By Ayana Archie
The EP is only three songs. Just three. But in those three songs, Moody, the latest work of University of Maryland alumni and Hip-Hop Orchestra founder Marcus Moody, compacts an incredible, awe-inspiring amount of expressiveness and intricateness.
“Numb3rs with Ra” is the opening song and undoubtedly the standout track. Moody is the executive producer of the EP, and Ra provides vocals for this track. Here, the production and the story have a mutual relationship, pushing, pulling and driving one another. Alone, neither would be as dynamic.
The long, repetitive drawn-out strings give the song a wailing component, helping Ra to peel back a lifetime full of unprecedented responsibility and brokenness, layer by layer. Under such circumstances, certain experiences stick and can’t be shaken, which is why the numbers become so potent.
“Five. The number of years before I would fear Vaseline seemingly suspended in midair, lubed finger suggesting that I come here,” she recites. “Six. The age I became aware of voices that sounded like God and instinct.”
There are hurried drums, with an emphasis on cymbals, giving the song a lightness it would not otherwise have. As the song progresses, the production becomes almost hypnotic.
Around age 10, the bass drops, an age characterized by summers in terry cloth shorts and cut bangs. Jubilance. A time that was carefree. But the bass dissents around age 14, replaced by decrescendos and whispers of a time that was “so savage,” in which the speaker loses her virginity at 12, then becomes pregnant at 16 and again at 18.
The narrative is told with pure eloquence and a mastery of phonics. The cadence and delivery is seamless.
The bass eventually returns when the speaker gets wrapped up with selling drugs and “the nine I was given in case I had to peel caps back.” As the timeline progresses, the bass coincides with the speaker’s newfound confidence in the discovery of self, even if heavily flawed.
“This ain’t no sob story,” Ra recites.
Next is “Are You Happy With Kosi,” a reminder to evade outer influences with the purpose of working toward inner prosperity.
“Spit on the mic ‘till it glow. Been on point with the prose, they try to dull it with smoke. Bet they poisoned all our water ‘cause they scared of our growth,” Kosi raps.
Michael Jackson’s forceful “yeahs” and “whoos” are interspersed through the track. The modernity and context of Jackson’s voice is refreshing, serving as an exclamation of freedom and free will.
“Started stargazing and you can say I threw up my blue pill,” Kosi raps, referring to the pill in The Matrix that makes a person gullible and sheep-like. Each of Kosi’s bars is delivered with strong affirmation and resoluteness.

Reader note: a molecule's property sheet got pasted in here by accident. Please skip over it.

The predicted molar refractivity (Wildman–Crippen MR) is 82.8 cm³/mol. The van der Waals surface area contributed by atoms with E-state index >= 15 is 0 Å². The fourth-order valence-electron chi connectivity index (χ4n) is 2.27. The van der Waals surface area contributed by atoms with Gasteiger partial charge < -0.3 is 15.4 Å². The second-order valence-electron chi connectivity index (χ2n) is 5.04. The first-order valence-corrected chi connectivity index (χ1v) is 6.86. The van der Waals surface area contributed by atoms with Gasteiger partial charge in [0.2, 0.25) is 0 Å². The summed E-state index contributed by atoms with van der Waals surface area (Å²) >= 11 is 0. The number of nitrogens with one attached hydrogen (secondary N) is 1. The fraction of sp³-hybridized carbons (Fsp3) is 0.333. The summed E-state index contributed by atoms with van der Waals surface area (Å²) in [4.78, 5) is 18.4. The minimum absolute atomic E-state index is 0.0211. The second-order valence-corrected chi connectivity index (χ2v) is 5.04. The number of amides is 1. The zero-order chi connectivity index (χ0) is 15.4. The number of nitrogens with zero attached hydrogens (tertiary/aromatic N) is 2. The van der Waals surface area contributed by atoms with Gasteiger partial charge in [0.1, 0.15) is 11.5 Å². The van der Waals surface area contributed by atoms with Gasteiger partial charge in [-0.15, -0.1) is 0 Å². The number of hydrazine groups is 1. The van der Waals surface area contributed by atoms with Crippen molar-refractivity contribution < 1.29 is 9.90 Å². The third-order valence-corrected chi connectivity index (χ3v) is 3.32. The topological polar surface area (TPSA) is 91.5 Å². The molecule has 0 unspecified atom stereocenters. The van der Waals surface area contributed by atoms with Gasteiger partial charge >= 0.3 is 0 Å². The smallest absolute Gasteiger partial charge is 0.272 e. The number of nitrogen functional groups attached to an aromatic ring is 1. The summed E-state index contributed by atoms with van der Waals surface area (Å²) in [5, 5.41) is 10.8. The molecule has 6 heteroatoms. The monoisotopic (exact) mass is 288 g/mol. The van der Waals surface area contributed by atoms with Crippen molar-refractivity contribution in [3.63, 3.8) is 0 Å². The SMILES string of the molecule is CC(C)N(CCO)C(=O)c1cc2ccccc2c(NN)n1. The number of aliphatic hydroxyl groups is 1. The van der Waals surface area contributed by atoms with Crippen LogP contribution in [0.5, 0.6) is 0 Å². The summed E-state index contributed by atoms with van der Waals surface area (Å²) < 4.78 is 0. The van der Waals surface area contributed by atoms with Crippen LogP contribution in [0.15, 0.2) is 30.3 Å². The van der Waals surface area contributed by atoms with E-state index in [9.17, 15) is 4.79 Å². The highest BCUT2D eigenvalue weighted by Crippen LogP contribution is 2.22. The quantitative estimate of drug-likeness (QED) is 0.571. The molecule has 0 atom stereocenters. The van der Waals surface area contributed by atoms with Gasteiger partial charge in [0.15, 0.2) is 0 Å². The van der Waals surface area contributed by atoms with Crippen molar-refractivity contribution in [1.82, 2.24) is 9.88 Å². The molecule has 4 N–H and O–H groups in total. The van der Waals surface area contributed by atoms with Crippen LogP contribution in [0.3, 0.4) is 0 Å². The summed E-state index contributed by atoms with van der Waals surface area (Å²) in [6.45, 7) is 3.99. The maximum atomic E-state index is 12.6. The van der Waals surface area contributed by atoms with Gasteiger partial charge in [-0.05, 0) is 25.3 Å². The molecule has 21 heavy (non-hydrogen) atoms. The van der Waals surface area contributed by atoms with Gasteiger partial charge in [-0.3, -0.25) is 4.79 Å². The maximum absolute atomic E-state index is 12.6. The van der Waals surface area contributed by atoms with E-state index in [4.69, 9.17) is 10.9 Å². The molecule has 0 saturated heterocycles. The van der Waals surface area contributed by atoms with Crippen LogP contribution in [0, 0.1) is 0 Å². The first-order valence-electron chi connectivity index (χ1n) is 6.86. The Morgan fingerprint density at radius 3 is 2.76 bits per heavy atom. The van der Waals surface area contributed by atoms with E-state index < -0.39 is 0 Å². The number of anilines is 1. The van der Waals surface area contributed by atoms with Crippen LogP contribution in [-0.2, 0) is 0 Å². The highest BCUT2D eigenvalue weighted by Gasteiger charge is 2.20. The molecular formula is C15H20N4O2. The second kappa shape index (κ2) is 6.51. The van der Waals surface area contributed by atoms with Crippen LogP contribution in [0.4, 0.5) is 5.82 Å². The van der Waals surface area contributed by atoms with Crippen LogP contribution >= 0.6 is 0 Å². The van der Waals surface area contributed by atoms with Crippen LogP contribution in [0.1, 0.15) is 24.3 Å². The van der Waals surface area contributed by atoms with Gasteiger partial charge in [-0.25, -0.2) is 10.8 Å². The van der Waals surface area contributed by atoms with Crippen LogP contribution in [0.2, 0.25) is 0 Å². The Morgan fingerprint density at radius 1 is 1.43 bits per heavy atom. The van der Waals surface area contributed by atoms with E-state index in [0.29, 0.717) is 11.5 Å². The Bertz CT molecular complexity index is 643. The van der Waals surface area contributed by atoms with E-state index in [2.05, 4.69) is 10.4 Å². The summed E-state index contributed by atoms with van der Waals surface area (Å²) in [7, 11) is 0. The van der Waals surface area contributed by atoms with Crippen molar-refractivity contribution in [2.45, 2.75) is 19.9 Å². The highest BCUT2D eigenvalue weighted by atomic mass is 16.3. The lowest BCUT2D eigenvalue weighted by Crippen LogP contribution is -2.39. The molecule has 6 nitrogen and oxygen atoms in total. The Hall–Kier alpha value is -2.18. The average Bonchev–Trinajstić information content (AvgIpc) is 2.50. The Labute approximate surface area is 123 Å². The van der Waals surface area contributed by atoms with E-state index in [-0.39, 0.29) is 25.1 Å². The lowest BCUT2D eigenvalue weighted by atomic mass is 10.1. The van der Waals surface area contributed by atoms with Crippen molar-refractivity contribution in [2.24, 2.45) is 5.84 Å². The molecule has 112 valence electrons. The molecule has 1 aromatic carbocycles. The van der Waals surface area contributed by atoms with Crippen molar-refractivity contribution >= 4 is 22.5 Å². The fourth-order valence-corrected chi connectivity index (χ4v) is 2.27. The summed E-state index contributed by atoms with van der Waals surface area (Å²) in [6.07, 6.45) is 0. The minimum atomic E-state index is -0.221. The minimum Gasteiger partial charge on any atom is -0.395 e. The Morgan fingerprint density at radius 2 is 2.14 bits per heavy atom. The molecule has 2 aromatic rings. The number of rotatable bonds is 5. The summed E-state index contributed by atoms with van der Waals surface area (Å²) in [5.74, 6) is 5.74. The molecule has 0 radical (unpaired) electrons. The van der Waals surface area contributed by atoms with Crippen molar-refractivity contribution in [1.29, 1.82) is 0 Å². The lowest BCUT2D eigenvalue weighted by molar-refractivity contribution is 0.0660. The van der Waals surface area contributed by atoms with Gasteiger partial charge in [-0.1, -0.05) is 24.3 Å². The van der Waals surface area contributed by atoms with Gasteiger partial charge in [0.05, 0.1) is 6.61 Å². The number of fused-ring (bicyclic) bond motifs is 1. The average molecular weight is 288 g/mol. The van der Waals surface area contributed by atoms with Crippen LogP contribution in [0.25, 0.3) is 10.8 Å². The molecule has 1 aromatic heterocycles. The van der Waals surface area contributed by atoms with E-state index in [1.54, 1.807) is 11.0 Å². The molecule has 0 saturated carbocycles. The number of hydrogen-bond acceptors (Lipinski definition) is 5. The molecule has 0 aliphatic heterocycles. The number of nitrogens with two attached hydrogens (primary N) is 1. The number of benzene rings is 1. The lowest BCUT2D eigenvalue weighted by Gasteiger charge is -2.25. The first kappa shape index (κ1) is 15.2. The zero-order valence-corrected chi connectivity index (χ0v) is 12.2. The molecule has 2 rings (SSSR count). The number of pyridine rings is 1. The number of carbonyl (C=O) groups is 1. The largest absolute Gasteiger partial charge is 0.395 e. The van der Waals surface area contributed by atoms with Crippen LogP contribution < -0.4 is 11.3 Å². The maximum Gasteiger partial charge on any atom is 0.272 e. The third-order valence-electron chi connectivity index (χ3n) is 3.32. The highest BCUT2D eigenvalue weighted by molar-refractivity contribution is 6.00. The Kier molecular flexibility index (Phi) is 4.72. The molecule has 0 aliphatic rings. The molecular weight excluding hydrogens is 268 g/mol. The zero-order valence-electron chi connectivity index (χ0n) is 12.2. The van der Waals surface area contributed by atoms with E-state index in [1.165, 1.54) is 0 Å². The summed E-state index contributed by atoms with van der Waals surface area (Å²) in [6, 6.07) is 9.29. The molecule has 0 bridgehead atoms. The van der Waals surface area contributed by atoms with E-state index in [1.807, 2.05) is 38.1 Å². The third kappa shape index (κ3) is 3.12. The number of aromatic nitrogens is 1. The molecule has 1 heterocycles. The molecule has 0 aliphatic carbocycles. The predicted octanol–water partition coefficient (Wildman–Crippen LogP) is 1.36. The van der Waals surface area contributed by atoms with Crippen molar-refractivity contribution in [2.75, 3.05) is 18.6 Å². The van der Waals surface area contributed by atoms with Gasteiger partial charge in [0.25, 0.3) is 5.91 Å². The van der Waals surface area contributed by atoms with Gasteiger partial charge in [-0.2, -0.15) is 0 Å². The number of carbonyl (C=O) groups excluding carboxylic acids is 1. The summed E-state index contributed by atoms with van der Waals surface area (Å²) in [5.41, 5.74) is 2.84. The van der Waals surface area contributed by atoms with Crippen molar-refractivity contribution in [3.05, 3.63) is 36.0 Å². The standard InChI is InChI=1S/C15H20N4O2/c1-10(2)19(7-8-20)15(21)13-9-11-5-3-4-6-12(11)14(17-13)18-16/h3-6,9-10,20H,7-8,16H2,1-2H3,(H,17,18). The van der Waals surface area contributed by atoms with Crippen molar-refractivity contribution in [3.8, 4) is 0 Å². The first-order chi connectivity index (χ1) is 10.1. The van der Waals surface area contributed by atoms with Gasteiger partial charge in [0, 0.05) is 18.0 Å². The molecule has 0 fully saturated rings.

“It’s okay to be broken. It’s okay to be broke. It’s okay to be broken,” Kosi raps.
The production is grand, but humble. There are chiming sounds, an organ, prominent drums, and about midway through the song, a super silky electric guitar.
The EP wraps up with “Have Mercy with Friends.” This song is especially meaningful, as it is dedicated to Moody’s friend Mercy Evans, who recently passed.
Moody samples two songs to build toward the song’s message—Donny Hathaway’s “Tim’s High” and Eryn Allen Kane’s “Have Mercy.” The choices are evidently purposeful as both songs, when standing alone, heavily use the phrase “have mercy” and are extremely cathartic.
Interestingly, the phrase itself is not used in Moody’s rendition of the songs.
The intro to “Have Mercy with Friends” is parallel to Hathaway’s. It is strikingly ominous and literally spine-chilling, largely due to lengthy, creaking strings.
“I wanted to express what it felt like to hear the news unexpectedly,” Moody wrote in a text message.
This then transitions into Kane’s soothing “oohs” and “aahs” as she sings, “When I count all my blessings, all my blessings, I can’t even be sad anymore, can’t even be sad anymore.”
Moody adds much depth to the samples with a humming percussion and bass strings, and later, 808 bass. The added sound effects give off a soothing, twinkly sound, vaguely reminiscent of an Alabama Shakes song.
The back and forth between Hathaway and Kane, but especially Hathaway, builds a very intense sense of anguish and yearning, only getting stronger toward the end.
After this cleansing of emotion, Evans’ loved ones reflect on her life with a series of adieus and memories, which seem to salve some of the wounds that often come with grieving.
“I also wanted to express what it felt like to be around so much love even in this terrible situation and to feel the love she would’ve wanted everyone to feel because that’s just who she was,” Moody wrote. “I wanted it to console myself and my friends who didn’t really get to say goodbye.”
Featured Photo Credit: Feature photo courtesy of Marcus Moody on Twitter.
Ayana Archie is a freshman journalism major and can be reached at email@example.com.